“What Makes Social Movement Campaigns Go Viral on Social Media? The Role of Narrative Features and Cultural Influences.”

Grant from Arthur W. Page Center for Integrity in Public Communications: $4,000, 2019-2020.

Abstract: Social movements and social issue related public discourse has become one of the most impactful public communication phenomena in the digital space. Previous studies have examined the association between information utility and content valence on message virality. However, little is known about what makes certain social movement narrative go viral quicker with greater magnitude than others. Even less explored is how social movements, concerning the same issue, is communicated and spread as narratives in different cultures. To address this, using the #MeToo movements in the U.S. and China as the focal case, we propose a two-phase study to: 1) identify narrative features as evidenced on Twitter and Weibo during #MeToo movement via content analyses; and 2) examine the effects of identified prominent narrative features on public engagement behavioral intention and issue participation on social media via an online experiment in the U.S. and in China. The findings will advance theory building in narrative-based public communications about social issues. Practical insights will be offered on refining social media strategies and tailoring culturally-relevant narrative content and form to engage public dialogues beyond cultural boundaries and facilitate public issue participation globally.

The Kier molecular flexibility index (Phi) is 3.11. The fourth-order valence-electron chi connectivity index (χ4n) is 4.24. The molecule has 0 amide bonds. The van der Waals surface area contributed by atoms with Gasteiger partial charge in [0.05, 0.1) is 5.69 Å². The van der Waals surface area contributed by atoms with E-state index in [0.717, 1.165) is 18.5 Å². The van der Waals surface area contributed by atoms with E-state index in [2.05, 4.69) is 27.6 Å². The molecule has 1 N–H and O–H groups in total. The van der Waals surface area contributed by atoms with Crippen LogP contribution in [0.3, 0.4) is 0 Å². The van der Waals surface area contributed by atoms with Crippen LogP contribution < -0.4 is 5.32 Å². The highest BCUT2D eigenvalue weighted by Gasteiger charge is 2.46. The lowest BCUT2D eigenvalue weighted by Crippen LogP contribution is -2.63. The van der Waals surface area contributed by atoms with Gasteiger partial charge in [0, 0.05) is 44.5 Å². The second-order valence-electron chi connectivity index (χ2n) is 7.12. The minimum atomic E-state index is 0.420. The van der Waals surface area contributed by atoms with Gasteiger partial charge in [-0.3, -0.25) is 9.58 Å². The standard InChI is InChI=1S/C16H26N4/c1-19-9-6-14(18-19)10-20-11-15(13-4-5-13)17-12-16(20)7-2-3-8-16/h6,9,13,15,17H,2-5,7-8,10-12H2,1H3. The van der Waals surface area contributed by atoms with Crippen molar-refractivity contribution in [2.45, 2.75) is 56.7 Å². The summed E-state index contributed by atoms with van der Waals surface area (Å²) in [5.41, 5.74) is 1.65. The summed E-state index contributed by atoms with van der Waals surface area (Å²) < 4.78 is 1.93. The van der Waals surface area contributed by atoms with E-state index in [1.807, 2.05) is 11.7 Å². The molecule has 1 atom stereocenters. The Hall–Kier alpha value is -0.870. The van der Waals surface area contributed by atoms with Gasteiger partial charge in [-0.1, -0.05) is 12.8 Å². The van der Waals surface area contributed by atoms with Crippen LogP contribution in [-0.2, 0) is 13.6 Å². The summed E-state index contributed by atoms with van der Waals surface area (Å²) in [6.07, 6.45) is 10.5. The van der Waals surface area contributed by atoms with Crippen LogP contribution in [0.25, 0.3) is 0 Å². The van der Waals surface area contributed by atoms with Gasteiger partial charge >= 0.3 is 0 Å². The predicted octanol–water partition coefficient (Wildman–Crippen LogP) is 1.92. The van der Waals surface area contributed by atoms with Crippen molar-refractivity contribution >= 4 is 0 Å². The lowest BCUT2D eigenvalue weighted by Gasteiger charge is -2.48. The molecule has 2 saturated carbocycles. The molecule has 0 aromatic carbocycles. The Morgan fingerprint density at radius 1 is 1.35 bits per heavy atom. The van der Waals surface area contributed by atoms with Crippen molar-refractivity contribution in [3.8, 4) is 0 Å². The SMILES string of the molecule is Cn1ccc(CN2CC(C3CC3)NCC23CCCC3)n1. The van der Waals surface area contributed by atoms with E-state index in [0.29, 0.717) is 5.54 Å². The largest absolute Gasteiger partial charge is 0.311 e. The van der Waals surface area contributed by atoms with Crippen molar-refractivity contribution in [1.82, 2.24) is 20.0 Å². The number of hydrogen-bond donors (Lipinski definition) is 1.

Yan Jin  Xuerong Lu 

Related Research

How attributes of humorous scientific messages predict engagement on Twitter and Instagram

Abstract: The use of humor is increasingly advocated as a means of enhancing the effectiveness and visibility of science messages on social media. However, the influence of humorous scientific content on user engagement is empirically unknown. The contribution of this study is threefold. First, we conduct a content analysis of humorous scientific posts on Twitter […]

Michael Cacciatore
read more
Pro-Veganism on Instagram: Effects of User-Generated Content (UGC) Types and Content Generator Types in Instagram-Based Health Marketing Communication about Veganism

Abstract: Through two experiments, this study assessed source and message effects of Instagram-based pro-veganism messages. Experiment 1 (N = 294) examined effects of organization (brand versus non-profit) and message types (egoistic versus altruistic) on consumer responses to Instagram-based pro-veganism content. Experiment 2 (N = 288) examined effects of source type (celebrity versus non-celebrity) and message […]

Jihoon (Jay) KimJoe Phua
read more